Jamal Leghari of PML-Q emphatically stated that there was no custom of burying people alive, adding that the Baloch people did not believe in it.
Senator Jan Jamali commented: “This is a provincial matter and it is being investigated at the provincial level and let us wait for the report of the investigation.” Leader of the Opposition Kamil Ali Agha accused the Balochistan government of ignoring the incident and said no jirga could order the burying of women alive and no law allowed anyone to commit such a crime and go unpunished. He urged the government to punish the people involved in it.
Leader of the House Mian Raza Rabbani said: “We condemn the heinous act and assure the house that a complete report on the incident would be submitted on Monday.” Ahmed Hassan in dawn.com (2008/08/30)
Álvaro S. Teixeira: Which 20th century (not contemporaries) composers are the more interesting for you? And the more important?
Paavo Järvi: There is Shostakovich, Rachmaninoff, Stravinsky, Nielsen, Prokofiev, Sibelius. Obviously there are representatives from other countries, such as Debussy, and Ravel. One can name others that have made major contributions to the 20th century repertoire. No two are more influential, for me, than Debussy and Stravinsky. There are two kinds of composers, one who creates new language, and one who creates something new by using the already established vocabulary. Take for example, Richard Strauss and Gustav Mahler.
But it is the composer who is able to create a new language that brings the music forward in the most influential way. There is no question that composers such as Schoenberg, Stravinsky, Prokofiev, Nielsen, Debussy, are pioneers in this respect.
AT: What do you search when you play contemporary works?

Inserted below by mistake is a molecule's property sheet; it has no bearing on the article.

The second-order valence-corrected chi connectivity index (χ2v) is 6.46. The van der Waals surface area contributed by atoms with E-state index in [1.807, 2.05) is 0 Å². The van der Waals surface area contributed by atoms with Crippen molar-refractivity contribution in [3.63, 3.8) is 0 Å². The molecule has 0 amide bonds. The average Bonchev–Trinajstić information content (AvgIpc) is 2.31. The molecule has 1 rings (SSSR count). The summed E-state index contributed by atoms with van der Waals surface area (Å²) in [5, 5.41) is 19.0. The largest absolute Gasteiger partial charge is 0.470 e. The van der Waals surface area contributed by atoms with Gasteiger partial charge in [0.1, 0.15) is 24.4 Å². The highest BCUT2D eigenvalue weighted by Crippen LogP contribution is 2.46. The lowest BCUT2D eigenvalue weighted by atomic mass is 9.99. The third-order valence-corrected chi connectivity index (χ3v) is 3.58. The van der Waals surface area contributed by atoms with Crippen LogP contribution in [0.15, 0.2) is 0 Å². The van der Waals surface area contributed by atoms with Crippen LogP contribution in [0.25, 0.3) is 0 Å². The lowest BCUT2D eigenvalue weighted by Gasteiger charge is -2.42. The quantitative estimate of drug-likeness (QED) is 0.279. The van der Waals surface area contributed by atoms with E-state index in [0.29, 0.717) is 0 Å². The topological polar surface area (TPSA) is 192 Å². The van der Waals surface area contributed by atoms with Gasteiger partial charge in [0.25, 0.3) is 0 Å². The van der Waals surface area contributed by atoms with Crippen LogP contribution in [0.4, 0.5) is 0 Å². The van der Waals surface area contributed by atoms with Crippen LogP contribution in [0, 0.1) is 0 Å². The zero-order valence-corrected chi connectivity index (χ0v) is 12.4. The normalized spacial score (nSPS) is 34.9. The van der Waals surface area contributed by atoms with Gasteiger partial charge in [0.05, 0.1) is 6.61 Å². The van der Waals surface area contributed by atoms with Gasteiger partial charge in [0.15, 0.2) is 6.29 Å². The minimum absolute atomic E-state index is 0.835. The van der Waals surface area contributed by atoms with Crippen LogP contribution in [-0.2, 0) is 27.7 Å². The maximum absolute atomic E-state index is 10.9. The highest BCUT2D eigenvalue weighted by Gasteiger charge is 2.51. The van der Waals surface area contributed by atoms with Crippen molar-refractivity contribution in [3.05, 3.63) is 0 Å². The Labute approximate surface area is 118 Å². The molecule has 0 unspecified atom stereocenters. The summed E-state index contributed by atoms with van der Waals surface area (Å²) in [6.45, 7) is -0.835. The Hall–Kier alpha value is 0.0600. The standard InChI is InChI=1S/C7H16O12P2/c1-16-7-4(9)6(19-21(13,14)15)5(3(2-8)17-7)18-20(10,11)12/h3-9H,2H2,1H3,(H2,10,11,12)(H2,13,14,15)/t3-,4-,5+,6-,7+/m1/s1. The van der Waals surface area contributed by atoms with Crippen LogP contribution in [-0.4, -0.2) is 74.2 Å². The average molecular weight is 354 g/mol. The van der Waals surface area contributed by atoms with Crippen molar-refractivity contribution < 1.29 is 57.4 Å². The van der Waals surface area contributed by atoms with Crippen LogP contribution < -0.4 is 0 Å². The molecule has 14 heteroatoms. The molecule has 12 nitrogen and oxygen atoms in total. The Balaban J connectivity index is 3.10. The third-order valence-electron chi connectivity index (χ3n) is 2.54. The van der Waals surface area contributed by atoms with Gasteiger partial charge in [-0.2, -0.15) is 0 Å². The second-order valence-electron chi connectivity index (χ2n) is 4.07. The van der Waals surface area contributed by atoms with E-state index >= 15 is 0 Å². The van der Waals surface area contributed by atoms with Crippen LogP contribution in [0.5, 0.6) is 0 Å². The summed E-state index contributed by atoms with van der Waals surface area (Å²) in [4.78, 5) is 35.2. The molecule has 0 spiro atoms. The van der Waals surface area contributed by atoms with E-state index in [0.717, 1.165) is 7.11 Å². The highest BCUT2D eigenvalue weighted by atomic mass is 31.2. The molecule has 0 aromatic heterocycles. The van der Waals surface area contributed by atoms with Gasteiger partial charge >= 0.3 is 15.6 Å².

PJ: I try keeping an open mind. In today's new music environment, one does not necessarily have to go in searching for one particular style or method of getting a message across. There is no limitation of how to express one's ideas and therefore it is a very good time for New Music. You can go from the traditional approach, to Schoenberg's approach, or one can start from minimalism. There are many varieties of possibilities in the middle, and mutations of these possibilities. Today the new music can start anywhere.
What's most important is to keep an open mind when one looks at the score.
What I am looking for ultimately is not how the work is put together, but rather what the work is able to communicate in the performance. In other words, I look for what is being communicated and how the work communicates with the listener. I am not interested in intellectual exercise just for the sake of it.
AT: Do you feel that it's good to play, in the first part, a classic or romantic work and, in a second one, a contemporary creation, or the opposite?
PJ: It all depends on a piece and the environment you play the piece in. In general, the opening work is short so one can continue with standard repertoire, which to me is not always ideal. It often diminishes the first piece to an opening fanfare role. On the other hand, in most cities, there is major difficulty programming a completely new piece in the second half, unless there is a good enough reason to keep the audience interested in staying. The current notion is that there is no use putting a new work in the second half if means losing the audience. Again, it ultimately depends on the environment and the work itself.